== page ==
Wednesday, June 13, 2007

The Whorfian Hypothesis and Cultural Resources in the Classroom: prompt 6

Re. the Whorfian hypothesis: Are there concepts or ways of saying things in one of the languages that you speak that can not be said or expressed or the meaning changes in another of your languages? How do you address culture in your classrooms? Do you go beyond the "holiday" model of culture?

Part 1: There are things that can only be expressed in one language, because so much of the language we get is built around the culture of the community in which it is spoken. When I began to truly understand (not just memorize) certain idiomatic expressions or deeply felt adages in Spanish that would only be relevant, say, in that part of Mexico, I was sooooo thrilled--it felt like I had arrived. It really spurred on my motivation and eagerness to learn Spanish even more. A classic example of this is the expression you hear all over Mexico (and other Spanish-speaking countries) of "Si Dios quiere..., which can be literally translated as "If God wishes." However, in the cultural context, it represents the religiosity and the fatalism inherent in the culture, so the literal translation loses its power and its intent to some degree if interpreted with a U.S. mindset.

Another one is one we've all probably heard, about how many (MANY! MANY!!!) words the Alaskan natives (Inuits? Aleuts?) have for snow. It would make absolutely no sense to someone from South Texas, who may have never even seen snow, but if you look at snow all day, nearly very day for most of the year, in every size, shape, different strengths of storm or flurry, well, of course you would have a lot of words to distinguish each type of snow/snowflake/snowstorm, yes?

Part 2: I am always looking for cultural activities for the classroom, ways to allow students to make the most of their natural resources of language and culture, and ways they can share these ideas. It helps when students come from different cultures within one class group to have them learn about each other, so each student feels valued and respected, and so they begin to understand each other better.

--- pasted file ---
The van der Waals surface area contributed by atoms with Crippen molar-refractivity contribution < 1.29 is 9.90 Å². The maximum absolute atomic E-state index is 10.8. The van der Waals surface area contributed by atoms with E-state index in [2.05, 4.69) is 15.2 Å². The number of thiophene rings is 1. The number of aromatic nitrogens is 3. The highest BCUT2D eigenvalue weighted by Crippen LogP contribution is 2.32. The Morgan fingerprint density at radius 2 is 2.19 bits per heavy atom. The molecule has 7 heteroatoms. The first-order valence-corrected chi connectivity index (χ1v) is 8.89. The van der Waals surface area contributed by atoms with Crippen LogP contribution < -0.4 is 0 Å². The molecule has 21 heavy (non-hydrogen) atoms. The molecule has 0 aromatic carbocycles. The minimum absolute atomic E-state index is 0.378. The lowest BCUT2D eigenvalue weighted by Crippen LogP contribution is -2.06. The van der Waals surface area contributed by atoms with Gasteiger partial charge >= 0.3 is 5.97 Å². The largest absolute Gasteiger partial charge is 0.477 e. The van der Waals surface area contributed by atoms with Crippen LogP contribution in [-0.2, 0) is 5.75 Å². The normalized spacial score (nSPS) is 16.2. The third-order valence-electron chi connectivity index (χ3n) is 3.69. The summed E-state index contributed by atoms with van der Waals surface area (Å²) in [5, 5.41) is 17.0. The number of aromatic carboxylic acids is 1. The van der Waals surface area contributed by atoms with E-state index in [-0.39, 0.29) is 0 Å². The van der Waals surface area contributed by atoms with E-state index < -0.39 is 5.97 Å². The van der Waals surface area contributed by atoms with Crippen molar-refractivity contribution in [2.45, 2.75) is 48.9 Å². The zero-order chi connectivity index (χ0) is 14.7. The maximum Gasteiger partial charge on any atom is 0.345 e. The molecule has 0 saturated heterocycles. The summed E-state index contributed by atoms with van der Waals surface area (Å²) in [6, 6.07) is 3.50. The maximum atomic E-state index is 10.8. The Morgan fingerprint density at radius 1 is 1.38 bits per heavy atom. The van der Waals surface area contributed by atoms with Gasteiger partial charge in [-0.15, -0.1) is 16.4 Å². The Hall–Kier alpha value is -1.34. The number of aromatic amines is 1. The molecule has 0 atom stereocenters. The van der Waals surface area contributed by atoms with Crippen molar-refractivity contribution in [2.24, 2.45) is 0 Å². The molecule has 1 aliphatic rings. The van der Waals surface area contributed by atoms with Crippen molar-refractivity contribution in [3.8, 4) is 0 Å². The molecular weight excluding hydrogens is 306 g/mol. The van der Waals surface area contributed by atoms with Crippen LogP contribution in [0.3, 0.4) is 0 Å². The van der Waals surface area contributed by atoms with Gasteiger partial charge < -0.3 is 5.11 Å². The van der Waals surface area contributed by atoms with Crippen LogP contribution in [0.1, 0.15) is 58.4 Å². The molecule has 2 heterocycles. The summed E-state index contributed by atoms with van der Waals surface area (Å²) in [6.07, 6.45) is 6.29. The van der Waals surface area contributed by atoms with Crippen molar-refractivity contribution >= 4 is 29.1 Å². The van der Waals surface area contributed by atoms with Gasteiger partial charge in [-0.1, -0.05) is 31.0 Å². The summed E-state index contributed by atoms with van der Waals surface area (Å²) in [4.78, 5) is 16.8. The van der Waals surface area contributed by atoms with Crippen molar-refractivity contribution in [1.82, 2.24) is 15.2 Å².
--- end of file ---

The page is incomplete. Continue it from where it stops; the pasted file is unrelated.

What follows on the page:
One thing it took me a while to learn to respect (as I have seen with other teachers, too) is the concept of a wait time before speaking that is prevalent in many Asian cultures (for example). Although to communicate effectively with, say, a U.S. businessman, you must eventually learn to speak up and reduce the "dead air" between utterances, these students have numerous reasons for waiting, all of which sound really good. Instead of just filling the empty space with nonsense words, unnecessary repetitions, or chit chat, many ELLs come from a culture of listening, then thinking, then speaking. And when you add the time for students to formulate a grammatically correct sentence to get their point across, well, we are looking at some serious wait time.

We should vary activities so that the more reflective or introverted students or students from a "high culture," where much of the communication is based on non-verbal cues and culturally understood traditions have an equal chance to participate. When we want them to jump in, think quickly, or interrupt each other, we should let them know that this is what is required for that activity, but that there will be other opportunities to communicate in the fashion of their preference and cultural conditioning. Once I realized this and learned to incorporate the wait time, I reminded the teachers that I worked with, trained, and managed not to fill in the spaces between utterances (a very common tendency for English speakers from many western cutlures). It is a struggle for many of us, but it is worth the effort.

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